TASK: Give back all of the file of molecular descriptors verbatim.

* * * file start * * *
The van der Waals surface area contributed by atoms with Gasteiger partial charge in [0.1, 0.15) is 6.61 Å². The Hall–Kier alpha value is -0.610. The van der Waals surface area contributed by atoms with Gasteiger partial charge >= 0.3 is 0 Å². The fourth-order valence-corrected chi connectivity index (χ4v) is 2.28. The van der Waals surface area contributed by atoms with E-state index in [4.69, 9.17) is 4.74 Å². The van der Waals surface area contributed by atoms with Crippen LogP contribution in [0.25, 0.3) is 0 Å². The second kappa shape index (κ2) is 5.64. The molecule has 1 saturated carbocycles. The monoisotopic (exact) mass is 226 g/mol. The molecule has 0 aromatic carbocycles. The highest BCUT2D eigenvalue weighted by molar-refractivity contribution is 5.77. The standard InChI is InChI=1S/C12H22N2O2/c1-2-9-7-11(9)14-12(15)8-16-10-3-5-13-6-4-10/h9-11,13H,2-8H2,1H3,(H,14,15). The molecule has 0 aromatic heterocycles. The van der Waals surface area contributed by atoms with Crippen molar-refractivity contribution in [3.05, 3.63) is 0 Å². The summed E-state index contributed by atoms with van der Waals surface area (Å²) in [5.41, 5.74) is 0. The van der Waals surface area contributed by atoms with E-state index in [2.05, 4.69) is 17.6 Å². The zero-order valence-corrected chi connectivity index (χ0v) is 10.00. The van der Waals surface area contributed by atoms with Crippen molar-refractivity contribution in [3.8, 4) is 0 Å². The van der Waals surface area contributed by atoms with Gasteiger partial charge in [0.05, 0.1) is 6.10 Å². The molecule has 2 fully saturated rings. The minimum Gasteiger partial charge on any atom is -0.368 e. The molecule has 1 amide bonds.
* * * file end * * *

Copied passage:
The van der Waals surface area contributed by atoms with Gasteiger partial charge in [0.1, 0.15) is 6.61 Å². The Hall–Kier alpha value is -0.610. The van der Waals surface area contributed by atoms with Gasteiger partial charge >= 0.3 is 0 Å². The fourth-order valence-corrected chi connectivity index (χ4v) is 2.28. The van der Waals surface area contributed by atoms with E-state index in [4.69, 9.17) is 4.74 Å². The van der Waals surface area contributed by atoms with Crippen LogP contribution in [0.25, 0.3) is 0 Å². The second kappa shape index (κ2) is 5.64. The molecule has 1 saturated carbocycles. The monoisotopic (exact) mass is 226 g/mol. The molecule has 0 aromatic carbocycles. The highest BCUT2D eigenvalue weighted by molar-refractivity contribution is 5.77. The standard InChI is InChI=1S/C12H22N2O2/c1-2-9-7-11(9)14-12(15)8-16-10-3-5-13-6-4-10/h9-11,13H,2-8H2,1H3,(H,14,15). The molecule has 0 aromatic heterocycles. The van der Waals surface area contributed by atoms with Crippen molar-refractivity contribution in [3.05, 3.63) is 0 Å². The summed E-state index contributed by atoms with van der Waals surface area (Å²) in [5.41, 5.74) is 0. The van der Waals surface area contributed by atoms with E-state index in [2.05, 4.69) is 17.6 Å². The zero-order valence-corrected chi connectivity index (χ0v) is 10.00. The van der Waals surface area contributed by atoms with Crippen molar-refractivity contribution in [3.8, 4) is 0 Å². The van der Waals surface area contributed by atoms with Gasteiger partial charge in [0.05, 0.1) is 6.10 Å². The molecule has 2 fully saturated rings. The minimum Gasteiger partial charge on any atom is -0.368 e. The molecule has 1 amide bonds.